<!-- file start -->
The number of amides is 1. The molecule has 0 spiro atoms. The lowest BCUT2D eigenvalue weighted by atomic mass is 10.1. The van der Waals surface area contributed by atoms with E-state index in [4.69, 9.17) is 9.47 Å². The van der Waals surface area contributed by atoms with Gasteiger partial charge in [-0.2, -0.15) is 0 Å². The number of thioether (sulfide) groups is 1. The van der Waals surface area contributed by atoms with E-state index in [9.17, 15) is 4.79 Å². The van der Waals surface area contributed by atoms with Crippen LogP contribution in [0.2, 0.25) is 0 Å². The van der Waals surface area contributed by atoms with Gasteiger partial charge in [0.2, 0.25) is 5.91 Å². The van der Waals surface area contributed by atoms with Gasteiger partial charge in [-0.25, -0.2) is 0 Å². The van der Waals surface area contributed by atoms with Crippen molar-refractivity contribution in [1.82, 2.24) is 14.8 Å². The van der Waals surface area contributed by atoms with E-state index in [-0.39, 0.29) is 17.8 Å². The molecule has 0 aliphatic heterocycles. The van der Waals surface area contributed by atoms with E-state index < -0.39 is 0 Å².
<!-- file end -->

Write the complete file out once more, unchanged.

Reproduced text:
The number of amides is 1. The molecule has 0 spiro atoms. The lowest BCUT2D eigenvalue weighted by atomic mass is 10.1. The van der Waals surface area contributed by atoms with E-state index in [4.69, 9.17) is 9.47 Å². The van der Waals surface area contributed by atoms with Gasteiger partial charge in [-0.2, -0.15) is 0 Å². The number of thioether (sulfide) groups is 1. The van der Waals surface area contributed by atoms with E-state index in [9.17, 15) is 4.79 Å². The van der Waals surface area contributed by atoms with Crippen LogP contribution in [0.2, 0.25) is 0 Å². The van der Waals surface area contributed by atoms with Gasteiger partial charge in [0.2, 0.25) is 5.91 Å². The van der Waals surface area contributed by atoms with Gasteiger partial charge in [-0.25, -0.2) is 0 Å². The van der Waals surface area contributed by atoms with Crippen molar-refractivity contribution in [1.82, 2.24) is 14.8 Å². The van der Waals surface area contributed by atoms with E-state index in [-0.39, 0.29) is 17.8 Å². The molecule has 0 aliphatic heterocycles. The van der Waals surface area contributed by atoms with E-state index < -0.39 is 0 Å².